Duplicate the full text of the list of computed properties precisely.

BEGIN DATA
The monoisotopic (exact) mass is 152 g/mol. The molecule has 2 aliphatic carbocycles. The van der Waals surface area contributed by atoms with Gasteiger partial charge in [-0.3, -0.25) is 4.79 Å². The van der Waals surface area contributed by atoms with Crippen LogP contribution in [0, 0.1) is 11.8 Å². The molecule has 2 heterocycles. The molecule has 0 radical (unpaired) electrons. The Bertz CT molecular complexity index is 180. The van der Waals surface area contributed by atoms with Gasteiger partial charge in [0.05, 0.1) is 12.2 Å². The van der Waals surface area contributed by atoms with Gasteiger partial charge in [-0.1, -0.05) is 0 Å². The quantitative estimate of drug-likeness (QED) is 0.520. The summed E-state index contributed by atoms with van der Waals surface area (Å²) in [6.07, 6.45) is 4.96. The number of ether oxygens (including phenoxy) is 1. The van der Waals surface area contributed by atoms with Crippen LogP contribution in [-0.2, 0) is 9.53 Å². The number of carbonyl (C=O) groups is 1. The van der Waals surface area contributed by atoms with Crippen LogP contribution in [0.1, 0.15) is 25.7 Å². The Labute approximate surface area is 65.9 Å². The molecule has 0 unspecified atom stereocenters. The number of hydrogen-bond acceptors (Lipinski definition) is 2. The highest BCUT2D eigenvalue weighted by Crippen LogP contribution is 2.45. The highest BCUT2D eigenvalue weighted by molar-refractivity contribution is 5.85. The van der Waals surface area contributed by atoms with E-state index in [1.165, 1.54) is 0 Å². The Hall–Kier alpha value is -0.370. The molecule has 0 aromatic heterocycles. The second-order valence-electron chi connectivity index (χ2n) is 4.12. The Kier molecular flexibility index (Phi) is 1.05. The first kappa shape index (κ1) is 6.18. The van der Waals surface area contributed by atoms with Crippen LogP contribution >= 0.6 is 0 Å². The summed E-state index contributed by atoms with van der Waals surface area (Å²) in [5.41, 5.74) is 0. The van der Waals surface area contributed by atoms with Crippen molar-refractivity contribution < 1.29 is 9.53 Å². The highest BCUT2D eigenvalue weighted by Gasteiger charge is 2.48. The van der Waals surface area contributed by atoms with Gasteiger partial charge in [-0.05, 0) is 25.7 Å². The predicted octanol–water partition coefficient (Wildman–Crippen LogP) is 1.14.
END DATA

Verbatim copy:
The monoisotopic (exact) mass is 152 g/mol. The molecule has 2 aliphatic carbocycles. The van der Waals surface area contributed by atoms with Gasteiger partial charge in [-0.3, -0.25) is 4.79 Å². The van der Waals surface area contributed by atoms with Crippen LogP contribution in [0, 0.1) is 11.8 Å². The molecule has 2 heterocycles. The molecule has 0 radical (unpaired) electrons. The Bertz CT molecular complexity index is 180. The van der Waals surface area contributed by atoms with Gasteiger partial charge in [0.05, 0.1) is 12.2 Å². The van der Waals surface area contributed by atoms with Gasteiger partial charge in [-0.1, -0.05) is 0 Å². The quantitative estimate of drug-likeness (QED) is 0.520. The summed E-state index contributed by atoms with van der Waals surface area (Å²) in [6.07, 6.45) is 4.96. The number of ether oxygens (including phenoxy) is 1. The van der Waals surface area contributed by atoms with Crippen LogP contribution in [-0.2, 0) is 9.53 Å². The number of carbonyl (C=O) groups is 1. The van der Waals surface area contributed by atoms with Crippen LogP contribution in [0.1, 0.15) is 25.7 Å². The Labute approximate surface area is 65.9 Å². The molecule has 0 unspecified atom stereocenters. The number of hydrogen-bond acceptors (Lipinski definition) is 2. The highest BCUT2D eigenvalue weighted by Crippen LogP contribution is 2.45. The highest BCUT2D eigenvalue weighted by molar-refractivity contribution is 5.85. The van der Waals surface area contributed by atoms with E-state index in [1.165, 1.54) is 0 Å². The Hall–Kier alpha value is -0.370. The molecule has 0 aromatic heterocycles. The second-order valence-electron chi connectivity index (χ2n) is 4.12. The Kier molecular flexibility index (Phi) is 1.05. The first kappa shape index (κ1) is 6.18. The van der Waals surface area contributed by atoms with Crippen LogP contribution >= 0.6 is 0 Å². The summed E-state index contributed by atoms with van der Waals surface area (Å²) in [5.41, 5.74) is 0. The van der Waals surface area contributed by atoms with Crippen molar-refractivity contribution < 1.29 is 9.53 Å². The highest BCUT2D eigenvalue weighted by Gasteiger charge is 2.48. The van der Waals surface area contributed by atoms with Gasteiger partial charge in [-0.05, 0) is 25.7 Å². The predicted octanol–water partition coefficient (Wildman–Crippen LogP) is 1.14.